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Archive for December, 2008


December 30th, 2008

Tech Top 5 for '08

Tech Top 5 for '08

With 2009 on our doorstep, it is that time of the year when we all look back on what’s made an impact in the tech world. What have been the highlights of 2008? There’s been many but here’s my Top 5:

1. iPhone: Without a doubt the iPhone has revolutionised the way we use mobiles by making mobile apps mainstream and encouraging the uptake of location based services. With its sleek design and simple UI, it is easy to see why this product became more than just a must have gadget.

2. Rick Rolling: A phenomenon! For those who haven’t heard of it, check out a previous blog posting from Prompt’s James Gerber.

3. Twitter: If Facebook was the social networking site for 2007, Twitter was it for 2008 as a forum for marketing, networking and breaking news stories.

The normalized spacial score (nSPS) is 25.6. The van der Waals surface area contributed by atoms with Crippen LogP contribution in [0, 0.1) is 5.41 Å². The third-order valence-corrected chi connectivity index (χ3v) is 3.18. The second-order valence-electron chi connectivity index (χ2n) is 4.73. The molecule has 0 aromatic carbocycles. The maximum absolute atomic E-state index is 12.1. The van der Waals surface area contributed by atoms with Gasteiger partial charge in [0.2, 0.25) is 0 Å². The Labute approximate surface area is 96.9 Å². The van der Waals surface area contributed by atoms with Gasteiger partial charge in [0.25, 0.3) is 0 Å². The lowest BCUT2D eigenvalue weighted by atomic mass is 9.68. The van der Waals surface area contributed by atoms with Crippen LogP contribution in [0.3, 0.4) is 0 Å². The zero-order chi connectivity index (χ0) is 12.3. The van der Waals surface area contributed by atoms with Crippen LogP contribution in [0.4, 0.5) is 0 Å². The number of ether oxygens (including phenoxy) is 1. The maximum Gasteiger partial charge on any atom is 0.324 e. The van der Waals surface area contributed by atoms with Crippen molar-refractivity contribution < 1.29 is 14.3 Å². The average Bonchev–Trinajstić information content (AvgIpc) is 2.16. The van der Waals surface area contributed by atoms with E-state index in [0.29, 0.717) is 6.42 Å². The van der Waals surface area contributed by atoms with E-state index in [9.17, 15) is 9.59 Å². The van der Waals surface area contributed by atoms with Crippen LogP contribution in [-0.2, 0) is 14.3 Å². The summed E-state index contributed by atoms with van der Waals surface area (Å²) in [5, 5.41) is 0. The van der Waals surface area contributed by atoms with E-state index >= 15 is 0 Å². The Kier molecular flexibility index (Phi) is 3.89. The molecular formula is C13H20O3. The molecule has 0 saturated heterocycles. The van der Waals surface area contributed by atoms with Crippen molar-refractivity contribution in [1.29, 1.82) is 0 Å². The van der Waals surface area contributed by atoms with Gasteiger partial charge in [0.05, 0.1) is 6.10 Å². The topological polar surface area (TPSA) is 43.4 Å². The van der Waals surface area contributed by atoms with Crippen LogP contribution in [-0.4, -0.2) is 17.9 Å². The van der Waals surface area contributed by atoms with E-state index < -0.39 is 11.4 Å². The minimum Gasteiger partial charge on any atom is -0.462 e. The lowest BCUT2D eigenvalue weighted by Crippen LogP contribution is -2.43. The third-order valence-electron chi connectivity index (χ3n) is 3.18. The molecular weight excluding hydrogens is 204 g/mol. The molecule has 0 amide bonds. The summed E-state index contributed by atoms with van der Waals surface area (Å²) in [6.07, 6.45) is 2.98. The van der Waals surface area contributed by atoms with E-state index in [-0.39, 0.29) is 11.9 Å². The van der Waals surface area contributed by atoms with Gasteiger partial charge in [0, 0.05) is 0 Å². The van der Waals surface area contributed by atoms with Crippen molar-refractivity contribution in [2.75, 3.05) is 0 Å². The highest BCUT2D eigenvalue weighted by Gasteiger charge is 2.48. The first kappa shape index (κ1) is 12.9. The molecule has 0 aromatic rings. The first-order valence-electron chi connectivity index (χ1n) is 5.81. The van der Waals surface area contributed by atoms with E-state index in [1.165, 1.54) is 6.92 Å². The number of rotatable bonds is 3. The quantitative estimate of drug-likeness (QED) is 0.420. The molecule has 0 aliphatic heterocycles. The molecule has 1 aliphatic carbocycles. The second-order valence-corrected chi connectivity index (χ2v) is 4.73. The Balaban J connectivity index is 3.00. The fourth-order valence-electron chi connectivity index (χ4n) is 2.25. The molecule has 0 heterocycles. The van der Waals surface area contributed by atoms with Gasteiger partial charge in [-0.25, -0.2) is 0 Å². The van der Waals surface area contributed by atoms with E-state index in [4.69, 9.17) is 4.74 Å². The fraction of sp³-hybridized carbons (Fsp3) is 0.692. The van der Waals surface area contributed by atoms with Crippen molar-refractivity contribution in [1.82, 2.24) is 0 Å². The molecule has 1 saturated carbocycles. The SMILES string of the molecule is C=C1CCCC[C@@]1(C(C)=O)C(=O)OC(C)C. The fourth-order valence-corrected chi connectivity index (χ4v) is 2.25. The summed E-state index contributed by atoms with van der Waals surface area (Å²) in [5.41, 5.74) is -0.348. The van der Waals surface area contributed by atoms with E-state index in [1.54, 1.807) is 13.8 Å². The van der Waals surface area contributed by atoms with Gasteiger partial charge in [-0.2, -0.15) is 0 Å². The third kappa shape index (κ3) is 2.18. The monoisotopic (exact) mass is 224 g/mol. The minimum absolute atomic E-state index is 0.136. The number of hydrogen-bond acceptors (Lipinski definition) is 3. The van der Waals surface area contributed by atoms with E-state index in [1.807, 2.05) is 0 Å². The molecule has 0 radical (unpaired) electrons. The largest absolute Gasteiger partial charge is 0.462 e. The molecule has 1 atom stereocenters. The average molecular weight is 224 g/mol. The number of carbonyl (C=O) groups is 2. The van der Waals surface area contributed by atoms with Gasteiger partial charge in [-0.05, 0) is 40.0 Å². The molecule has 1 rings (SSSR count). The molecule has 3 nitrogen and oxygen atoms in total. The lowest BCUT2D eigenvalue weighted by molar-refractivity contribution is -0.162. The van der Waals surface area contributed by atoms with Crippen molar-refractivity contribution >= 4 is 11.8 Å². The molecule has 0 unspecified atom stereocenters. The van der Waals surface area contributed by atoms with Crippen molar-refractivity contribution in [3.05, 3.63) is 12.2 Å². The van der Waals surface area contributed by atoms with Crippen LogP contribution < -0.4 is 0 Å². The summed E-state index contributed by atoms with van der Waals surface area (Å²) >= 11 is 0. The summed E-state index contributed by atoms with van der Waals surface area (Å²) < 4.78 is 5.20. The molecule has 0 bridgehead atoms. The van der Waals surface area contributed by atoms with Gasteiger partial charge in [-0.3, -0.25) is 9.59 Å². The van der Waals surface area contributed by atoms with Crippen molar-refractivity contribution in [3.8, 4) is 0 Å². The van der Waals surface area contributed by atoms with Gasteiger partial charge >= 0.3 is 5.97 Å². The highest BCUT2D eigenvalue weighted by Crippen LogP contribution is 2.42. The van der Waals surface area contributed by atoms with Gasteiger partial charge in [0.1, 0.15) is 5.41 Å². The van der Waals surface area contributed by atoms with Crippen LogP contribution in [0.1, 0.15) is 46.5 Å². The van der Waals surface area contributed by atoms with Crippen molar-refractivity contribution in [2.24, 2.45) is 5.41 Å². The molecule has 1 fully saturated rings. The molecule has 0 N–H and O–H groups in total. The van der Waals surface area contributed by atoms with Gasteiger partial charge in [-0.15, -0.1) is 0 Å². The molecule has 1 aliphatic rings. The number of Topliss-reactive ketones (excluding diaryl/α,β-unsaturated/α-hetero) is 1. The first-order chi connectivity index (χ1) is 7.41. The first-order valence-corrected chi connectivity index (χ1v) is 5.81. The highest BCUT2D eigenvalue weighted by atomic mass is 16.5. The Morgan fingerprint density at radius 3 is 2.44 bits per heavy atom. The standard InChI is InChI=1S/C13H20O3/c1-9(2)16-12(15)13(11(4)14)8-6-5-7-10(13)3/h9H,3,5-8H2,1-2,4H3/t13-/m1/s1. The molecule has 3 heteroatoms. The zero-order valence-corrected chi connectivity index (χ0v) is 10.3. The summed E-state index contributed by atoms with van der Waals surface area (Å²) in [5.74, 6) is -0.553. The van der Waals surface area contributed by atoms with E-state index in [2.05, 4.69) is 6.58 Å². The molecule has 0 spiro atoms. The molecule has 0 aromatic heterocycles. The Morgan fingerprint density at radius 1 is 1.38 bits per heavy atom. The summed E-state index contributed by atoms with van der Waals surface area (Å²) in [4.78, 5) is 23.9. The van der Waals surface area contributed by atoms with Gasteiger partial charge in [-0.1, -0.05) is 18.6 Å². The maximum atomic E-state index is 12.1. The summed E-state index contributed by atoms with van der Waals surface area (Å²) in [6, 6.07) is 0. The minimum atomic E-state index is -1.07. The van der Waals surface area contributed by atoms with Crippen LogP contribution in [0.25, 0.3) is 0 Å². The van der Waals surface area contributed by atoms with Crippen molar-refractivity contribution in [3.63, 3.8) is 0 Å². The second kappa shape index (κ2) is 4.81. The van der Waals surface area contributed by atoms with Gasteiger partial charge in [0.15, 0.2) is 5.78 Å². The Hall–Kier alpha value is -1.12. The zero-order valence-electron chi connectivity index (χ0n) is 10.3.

4 Google Android/Chrome: 2008 brought the major announcements of Google’s OS and browser. Further proof that Google is everywhere!

5: Blu-ray wins: Just like Beta-Max and VHS in the 1980’s, Toshiba’s HD ended before it began when Warner announced it would only use the Blu-ray format. While Blu-ray hasn’t had the expected uptake, no doubt we’ll see more of it in 2009.

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December 17th, 2008

"Facebook me"

"Facebook me"

I tried for a while to avoid the clash of worlds that is the premise of social networks. Telltale signs: fellow Prompt-ites pointing out “You didn’t confirm my friend request?”, a pulse of pure fear every time I’m tagged on a public photo, and deleting personal messages (then carefully blocking the offenders).

I’m past that now. Like a hapless King Canute trying to stop a social media sea I suddenly find myself knee-deep. Now that I’m immersed, I’m intent on wading in and finding out what’s on the horizon: where can it go to? How can we use it as a business? Should we try Yammer? How do you discourage IM to discuss what should be an ‘old-fashioned’ conversation with colleagues three feet away and yet encourage it between team members 3,000 miles+ apart? How many Tweets can I subscribe to and still have my device option switched on/ get more than four hours’ sleep?